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The Muslim Saint in Toledo Cathedral

The Muslim Saint in Toledo Cathedral

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Published by Imammiyah Hall

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Published by: Imammiyah Hall on May 07, 2011
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The Moslim Saint in Toledo Cathedral
By:Angus Macnab
Studies in Comparative Religion
, Vol. 2, No. 2. (Spring, 1968) © World Wisdom, Inc.
THE main chapel of Toledo Cathedral has one curious feature which is sometimes allowed topass unnoticed, though it must surely be unique among Christian churches. Amid the effigies of saints, holy bishops, abbots, and Christian monarchs—defenders of the faith—there stands a finepolychrome statue of an Islamic doctor of theology.This cathedral was not begun until the early thirteenth century; but the memory of the saintlyMussulman was still held in such regard at Toledo a century and a half after the reconquest of thecity from the Arabs, that his image was set up in one of the two most prominent positions of honour.These two conspicuous sites are the two pillars which, with the two others beside the twinpulpits, sustain the vault of the main chapel. The one on the Gospel side has a statue of themysterious Shepherd of Las Navas—thought by some to have been an apparition of St. Isidorethe Farm-Hand, Patron of Madrid—who showed King Alfonso the Good the secret mountainpass that enabled the Christian army to win the decisive victory of the Reconquest at Navas deTolosa in 1212, and who vanished after showing the path to the leaders; the statue is said to havebeen made from a rough sketch drawn by the king himself. And in the corresponding position onthe Epistle-side pillar stands the Moslem who won the great victory of renunciation and peace.His name is Abu Walid, and when the city capitulated to the Christians in 1085, he was thechief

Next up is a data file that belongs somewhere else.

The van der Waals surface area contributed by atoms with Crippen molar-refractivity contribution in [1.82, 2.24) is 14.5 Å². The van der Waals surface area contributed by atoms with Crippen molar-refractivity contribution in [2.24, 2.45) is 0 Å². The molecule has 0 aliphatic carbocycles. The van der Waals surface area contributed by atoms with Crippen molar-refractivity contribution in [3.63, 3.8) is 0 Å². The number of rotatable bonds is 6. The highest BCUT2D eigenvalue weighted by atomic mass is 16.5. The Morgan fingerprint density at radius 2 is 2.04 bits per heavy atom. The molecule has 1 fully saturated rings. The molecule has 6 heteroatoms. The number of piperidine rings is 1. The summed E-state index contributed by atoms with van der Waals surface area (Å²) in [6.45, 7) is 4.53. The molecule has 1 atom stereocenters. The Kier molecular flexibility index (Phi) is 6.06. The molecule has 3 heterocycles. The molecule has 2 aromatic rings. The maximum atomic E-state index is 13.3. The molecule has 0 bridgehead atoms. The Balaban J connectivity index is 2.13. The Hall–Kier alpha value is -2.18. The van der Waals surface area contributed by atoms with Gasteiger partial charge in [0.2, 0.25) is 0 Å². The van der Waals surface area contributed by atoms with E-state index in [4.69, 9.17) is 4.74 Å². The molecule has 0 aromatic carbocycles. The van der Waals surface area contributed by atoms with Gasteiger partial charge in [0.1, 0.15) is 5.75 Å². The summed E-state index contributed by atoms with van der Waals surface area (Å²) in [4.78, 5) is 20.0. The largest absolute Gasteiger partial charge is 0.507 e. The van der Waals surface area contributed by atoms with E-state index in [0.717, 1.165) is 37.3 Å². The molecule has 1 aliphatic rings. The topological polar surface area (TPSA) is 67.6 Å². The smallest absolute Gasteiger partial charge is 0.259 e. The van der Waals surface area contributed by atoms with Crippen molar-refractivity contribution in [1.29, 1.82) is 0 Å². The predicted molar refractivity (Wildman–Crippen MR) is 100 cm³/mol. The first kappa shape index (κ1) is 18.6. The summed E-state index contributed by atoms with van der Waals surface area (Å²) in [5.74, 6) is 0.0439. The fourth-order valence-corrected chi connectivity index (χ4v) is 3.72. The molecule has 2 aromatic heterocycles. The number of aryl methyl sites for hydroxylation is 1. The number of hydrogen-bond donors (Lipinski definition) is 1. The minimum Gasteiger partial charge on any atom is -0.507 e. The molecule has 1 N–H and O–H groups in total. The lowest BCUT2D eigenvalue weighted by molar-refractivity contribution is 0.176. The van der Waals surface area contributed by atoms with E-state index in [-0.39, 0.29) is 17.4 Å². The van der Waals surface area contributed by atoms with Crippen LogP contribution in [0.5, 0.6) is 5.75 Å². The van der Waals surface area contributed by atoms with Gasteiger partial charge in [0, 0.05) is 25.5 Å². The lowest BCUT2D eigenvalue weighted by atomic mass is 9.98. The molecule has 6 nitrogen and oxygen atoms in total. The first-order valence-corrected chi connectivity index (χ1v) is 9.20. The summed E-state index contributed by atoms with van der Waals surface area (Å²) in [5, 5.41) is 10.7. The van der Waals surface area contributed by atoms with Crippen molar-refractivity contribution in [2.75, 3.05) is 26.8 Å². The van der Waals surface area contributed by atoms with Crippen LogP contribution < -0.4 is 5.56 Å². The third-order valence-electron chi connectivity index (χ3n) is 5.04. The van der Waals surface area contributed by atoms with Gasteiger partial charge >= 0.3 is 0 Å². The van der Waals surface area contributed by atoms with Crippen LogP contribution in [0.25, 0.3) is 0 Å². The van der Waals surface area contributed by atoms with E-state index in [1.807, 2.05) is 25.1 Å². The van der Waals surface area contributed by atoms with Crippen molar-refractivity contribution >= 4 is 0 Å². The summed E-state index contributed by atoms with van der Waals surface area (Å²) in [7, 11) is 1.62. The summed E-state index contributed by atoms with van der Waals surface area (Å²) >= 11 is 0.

alfaqui,
or expounder of the Koran, in Toldeo. The
aljama,
or principal mosque, was theVisigothic basilica of St. Mary, which had been converted to Islamic use when the city fell toTarik the Berber in 719, and had been considerably enriched since then.When the Saracen Emir of Toledo, Yahia, capitulated to Alfonso VI in 1805, theindispensable condition he laid down was that the Moslems who chose to remain in Toledoshould continue to enjoy the use of the
aljama.
Alfonso accepted this condition and pledged hisroyal word to comply with it, as indeed he did. But this caused deep discontent among theChristians. By what right, some of them asked, could the king allow the Moslems to debar them,in the heart of their own capital, from the church which their Visigothic forefathers had built tothe Blessed Virgin, and she herself had consecrated by a miraculous apparition? Were infidelsfor ever to remain in possession of the sacred pillar on which she had set foot when she broughtdown the heavenly vestment to St. Ildefonso? The inscription beside it reads, "Let us worship atthe place where her feet have stood," and who was the king to sign away their right to do so?For rather more than a year, Alfonso remained in the city and the treaty was strictly observed.But then he found it necessary to visit his domains in Leôn, and when he was at Sahaglin in thatkingdom, more than two hundred miles away, the malcontents among the people, led by QueenConstance, and those among the clergy, led by Arch-bishop Bernardo, fixed the day and hour forthe coup; and on 29th October 1087, they broke into the
aljama
by armed force, dislodged theMoslems, and restored Christian worship there, with Bernardo himself presiding.